Siltronix

Discussion in 'Ham Radio Discussions' started by K5ASK, Aug 10, 2018.

ad: L-HROutlet
ad: l-rl
ad: Subscribe
ad: L-MFJ
ad: l-assoc
ad: Left-3
ad: MessiPaoloni-1
ad: Left-2
  1. WB2WIK

    WB2WIK Premium Subscriber QRZ Page

    I wouldn't want silt in my tronix.
     
    N1VAU likes this.
  2. KB3LIX

    KB3LIX Ham Member QRZ Page

    I bought a 1011B about a jillion years ago from e-bust.
    Never used it and it is sitting on top of my freezer right next to
    a Browning Mark 4 eagle that came from e-bust too.

    They have been collecting dust for many years.
    Chances are that they will go to the dumpster at some time in the future.

    I have a BUNCH of old CB equipment lying around the house
    as I spent my first 5 years in communications repairing CB gear.
    It was a living and a very good living to boot.

    That was in the late 60's & early 70's at the height of the CB craze.

    I wish I had a buck for every protection diode I replaced during those years.
    I would be W E A L T H Y !!!!!!!
     
    K4PIH and KC8YLT like this.
  3. KY5U

    KY5U Subscriber QRZ Page

    Yes I repaired them too. I moonlighted for a friend with a radio business. He had a tech but there were always the “dogs”and my only rule was I will not work on anyhing butchered by the tech. Golden screwdriver I could live with.

    I could do about three cb radios between 7 and 10 two nights a week. I made $50 a week under the table which was BIG money in the early 70s. He finally opened a big shop and had 2 techs. On my 2 nights, the techs would open up 8-10 radios on the big bench and lay the SAMs on top. One tech per night volunteered to be trained and made OT. I would troubleshoot, identify the part to be changed and move on. The tech would change the part, test the radio, put the covers on and do the paperwork which I would sign.

    Many did notrequire parts so after I ran the line, I’d do those while the tech was busy changing parts. Golden screwdriver rigs were easy. I kept a bunch of tunable coil cores which would break when the jerk-meat CBer would use an allen wrench on them. And yes, reverse polarity diodes were about 1/3 of the problems.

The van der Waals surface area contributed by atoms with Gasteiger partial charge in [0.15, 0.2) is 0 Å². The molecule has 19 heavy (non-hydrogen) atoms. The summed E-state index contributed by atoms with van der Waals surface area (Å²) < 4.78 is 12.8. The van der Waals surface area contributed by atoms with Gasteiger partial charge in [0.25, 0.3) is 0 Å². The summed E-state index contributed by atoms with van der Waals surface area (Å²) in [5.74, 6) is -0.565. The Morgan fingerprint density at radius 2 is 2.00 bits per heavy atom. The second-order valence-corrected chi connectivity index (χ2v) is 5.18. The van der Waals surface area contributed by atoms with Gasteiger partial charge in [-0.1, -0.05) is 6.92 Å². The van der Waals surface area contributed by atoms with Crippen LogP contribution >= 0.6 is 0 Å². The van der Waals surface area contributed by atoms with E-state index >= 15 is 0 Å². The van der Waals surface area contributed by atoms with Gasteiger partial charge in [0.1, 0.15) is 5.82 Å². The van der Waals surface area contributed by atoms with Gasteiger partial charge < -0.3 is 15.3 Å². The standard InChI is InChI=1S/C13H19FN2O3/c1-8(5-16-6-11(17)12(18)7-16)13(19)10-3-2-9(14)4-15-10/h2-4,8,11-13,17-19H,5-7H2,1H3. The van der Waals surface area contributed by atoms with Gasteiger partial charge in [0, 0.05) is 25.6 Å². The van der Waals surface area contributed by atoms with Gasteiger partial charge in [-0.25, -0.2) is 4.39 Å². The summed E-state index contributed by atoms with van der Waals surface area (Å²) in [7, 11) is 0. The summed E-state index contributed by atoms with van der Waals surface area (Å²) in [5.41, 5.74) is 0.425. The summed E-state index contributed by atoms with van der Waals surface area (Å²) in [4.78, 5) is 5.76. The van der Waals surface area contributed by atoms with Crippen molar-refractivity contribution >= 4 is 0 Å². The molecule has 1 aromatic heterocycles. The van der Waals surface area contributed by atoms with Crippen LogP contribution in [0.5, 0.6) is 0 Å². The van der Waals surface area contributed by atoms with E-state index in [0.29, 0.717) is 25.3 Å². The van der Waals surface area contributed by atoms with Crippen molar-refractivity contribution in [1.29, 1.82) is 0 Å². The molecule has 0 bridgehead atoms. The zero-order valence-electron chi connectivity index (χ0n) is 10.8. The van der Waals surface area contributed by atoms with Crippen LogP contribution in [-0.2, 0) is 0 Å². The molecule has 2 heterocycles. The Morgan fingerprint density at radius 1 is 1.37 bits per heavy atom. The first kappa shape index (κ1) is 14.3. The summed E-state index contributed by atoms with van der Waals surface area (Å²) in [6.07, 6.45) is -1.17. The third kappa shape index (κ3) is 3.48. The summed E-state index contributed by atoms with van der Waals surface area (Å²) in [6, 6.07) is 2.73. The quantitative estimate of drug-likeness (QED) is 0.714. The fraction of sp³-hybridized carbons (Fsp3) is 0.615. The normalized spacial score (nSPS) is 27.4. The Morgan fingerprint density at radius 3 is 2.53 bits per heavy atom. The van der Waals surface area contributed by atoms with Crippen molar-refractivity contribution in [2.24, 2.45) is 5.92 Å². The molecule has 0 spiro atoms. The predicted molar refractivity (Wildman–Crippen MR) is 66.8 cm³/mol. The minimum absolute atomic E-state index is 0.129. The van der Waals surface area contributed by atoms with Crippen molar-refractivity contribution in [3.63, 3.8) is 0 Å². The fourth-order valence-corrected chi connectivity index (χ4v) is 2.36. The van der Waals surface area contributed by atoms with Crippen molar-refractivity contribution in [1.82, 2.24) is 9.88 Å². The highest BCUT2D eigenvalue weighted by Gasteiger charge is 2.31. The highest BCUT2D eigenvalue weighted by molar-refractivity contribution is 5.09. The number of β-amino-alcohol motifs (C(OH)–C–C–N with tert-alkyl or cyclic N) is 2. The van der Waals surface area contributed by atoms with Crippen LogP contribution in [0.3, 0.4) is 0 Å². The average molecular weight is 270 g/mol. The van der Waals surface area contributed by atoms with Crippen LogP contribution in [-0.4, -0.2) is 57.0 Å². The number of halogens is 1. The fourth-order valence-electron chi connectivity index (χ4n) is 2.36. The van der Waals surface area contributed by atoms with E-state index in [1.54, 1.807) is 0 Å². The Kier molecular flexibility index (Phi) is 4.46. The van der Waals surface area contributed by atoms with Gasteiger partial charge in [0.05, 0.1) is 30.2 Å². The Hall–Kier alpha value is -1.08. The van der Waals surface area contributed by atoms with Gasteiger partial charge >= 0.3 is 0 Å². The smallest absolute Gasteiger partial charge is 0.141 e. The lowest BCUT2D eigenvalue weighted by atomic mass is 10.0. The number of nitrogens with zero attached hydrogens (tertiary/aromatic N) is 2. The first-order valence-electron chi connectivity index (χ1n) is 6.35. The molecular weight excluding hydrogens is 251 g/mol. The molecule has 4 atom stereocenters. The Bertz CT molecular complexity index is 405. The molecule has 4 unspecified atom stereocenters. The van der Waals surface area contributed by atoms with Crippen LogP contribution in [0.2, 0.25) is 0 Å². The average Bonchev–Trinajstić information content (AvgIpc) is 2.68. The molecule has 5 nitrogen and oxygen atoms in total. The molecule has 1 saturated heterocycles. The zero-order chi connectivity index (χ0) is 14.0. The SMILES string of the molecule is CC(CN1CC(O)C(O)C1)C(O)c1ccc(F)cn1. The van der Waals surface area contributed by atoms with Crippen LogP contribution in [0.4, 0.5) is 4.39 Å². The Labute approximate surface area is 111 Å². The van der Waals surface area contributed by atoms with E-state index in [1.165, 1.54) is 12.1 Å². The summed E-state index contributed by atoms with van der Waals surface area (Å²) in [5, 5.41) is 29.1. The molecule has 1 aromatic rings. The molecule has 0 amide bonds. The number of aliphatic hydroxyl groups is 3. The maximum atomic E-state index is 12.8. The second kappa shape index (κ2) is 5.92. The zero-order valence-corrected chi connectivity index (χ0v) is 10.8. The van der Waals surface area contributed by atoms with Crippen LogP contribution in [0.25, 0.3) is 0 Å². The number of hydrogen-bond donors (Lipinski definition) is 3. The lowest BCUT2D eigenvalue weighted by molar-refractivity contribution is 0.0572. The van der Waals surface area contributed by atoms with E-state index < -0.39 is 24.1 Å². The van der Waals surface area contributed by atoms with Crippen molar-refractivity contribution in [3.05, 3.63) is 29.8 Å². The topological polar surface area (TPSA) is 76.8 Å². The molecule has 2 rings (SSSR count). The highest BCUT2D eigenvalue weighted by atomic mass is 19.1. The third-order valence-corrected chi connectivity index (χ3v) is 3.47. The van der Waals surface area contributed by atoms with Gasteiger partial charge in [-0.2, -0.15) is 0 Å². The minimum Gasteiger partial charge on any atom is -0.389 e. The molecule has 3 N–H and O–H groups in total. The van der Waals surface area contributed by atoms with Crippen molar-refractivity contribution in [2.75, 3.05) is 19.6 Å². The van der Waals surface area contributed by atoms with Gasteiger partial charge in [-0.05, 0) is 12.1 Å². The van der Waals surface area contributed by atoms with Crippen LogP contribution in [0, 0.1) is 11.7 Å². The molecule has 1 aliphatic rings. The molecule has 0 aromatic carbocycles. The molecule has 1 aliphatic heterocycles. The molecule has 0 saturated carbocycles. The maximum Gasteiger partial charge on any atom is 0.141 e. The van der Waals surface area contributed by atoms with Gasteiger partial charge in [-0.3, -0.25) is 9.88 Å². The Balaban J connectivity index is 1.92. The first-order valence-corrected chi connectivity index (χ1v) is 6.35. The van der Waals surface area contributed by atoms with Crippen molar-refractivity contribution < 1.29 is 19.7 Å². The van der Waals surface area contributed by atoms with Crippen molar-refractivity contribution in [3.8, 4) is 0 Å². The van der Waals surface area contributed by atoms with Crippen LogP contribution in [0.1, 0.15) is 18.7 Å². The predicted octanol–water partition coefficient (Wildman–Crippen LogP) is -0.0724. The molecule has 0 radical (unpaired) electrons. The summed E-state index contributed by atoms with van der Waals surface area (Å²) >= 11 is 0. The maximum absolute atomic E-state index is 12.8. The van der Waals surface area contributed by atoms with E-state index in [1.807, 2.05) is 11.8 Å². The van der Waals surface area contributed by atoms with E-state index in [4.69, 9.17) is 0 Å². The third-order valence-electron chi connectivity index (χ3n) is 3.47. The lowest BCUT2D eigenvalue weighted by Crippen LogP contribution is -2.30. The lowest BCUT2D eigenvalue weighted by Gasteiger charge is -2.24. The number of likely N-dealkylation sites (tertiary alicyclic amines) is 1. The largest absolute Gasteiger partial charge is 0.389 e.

Last edited: Aug 11, 2018
    KC8YLT likes this.
  4. KA9JLM

    KA9JLM Ham Member QRZ Page

    You should not post that you were a bootlegger here on QRZ.

    Now we know who made CB a ham band again like it is. :rolleyes:
     
    KC8YLT likes this.
  5. W3WN

    W3WN Ham Member QRZ Page

    Fixing broken radios and returning them to factory specs makes Bill a “bootlegger”??

    Sorry, I don’t read it that way.
     
    WU8Y, W5RHR, K4PIH and 1 other person like this.
  6. KA9JLM

    KA9JLM Ham Member QRZ Page

    I had a license to work on CB radios.

    Under the table was not a option to keep my FCC licenses.

    Do watt you do, I observed the rules and paid taxes while doing it. :)
     
    KB4QAA likes this.
  7. K9STH

    K9STH Platinum Subscriber Volunteer Moderator Platinum Subscriber QRZ Page

    For several decades, to legally service Class "D" Citizens' Radio Service equipment, one had to hold either a 2nd Class Radiotelephone Operator's License or a 1st Class Radiotelephone Operator's License. Such was also required to service Class "A" (now GMRS) equipment as well as commercial two-way equipment (both AM and FM / PM).

    The only time that I, personally, worked on "CB" equipment was over Christmas vacation from college in December 1962. I had obtained my Radiotelephone Operator's License in August 1962 between my senior year in high school and my freshman year in college. There was a Sunoco service station about a half-mile from my parent's house at which my father usually got gasoline. The owner, of the station, had acquired 2-mobile units and a base unit to use for communications with his 2-tow trucks and knew that a licensed technician was required to work on the equipment. He knew that I was an amateur radio operator and asked my father if I might know someone who could legally work on the equipment. My father told him that I did have the proper license.

    The station owner's son had installed the equipment in the tow trucks and had put a ground plane on top of the building. However, he had not even turned on the equipment. The owner paid me $25.00 for each unit to check out the installations and make sure that everything was legal. That meant I got paid $75.00 for a little over an hour's work. In 1962, taking home $75.00 a week was considered a good wage. Since the out-of-state tuition at Georgia Tech was $233.00 per quarter, that $75.00 paid almost 1/3rd of my tuition for the spring quarter!

    Glen, K9STH
     
    K3XR likes this.
  8. WZ7U

    WZ7U Subscriber QRZ Page

    Virtue signaling alive and well today...
     
    K7MH and KP4SX like this.
  9. W3WN

    W3WN Ham Member QRZ Page

    That may be, and I see your point, but that is not being a “bootlegger”. Not unless he was brewing moonshine, mash, whiskey, or some other alcoholic beverages with them!
     
    KC8YLT and KA9JLM like this.
  10. KQ9J

    KQ9J Premium Subscriber QRZ Page

    Appropriate consequences for such operation would include, at a minimum, an expertly applied size-12 steel toe boot to the crotch, IMHO
     

Share This Page

ad: M2Ant-1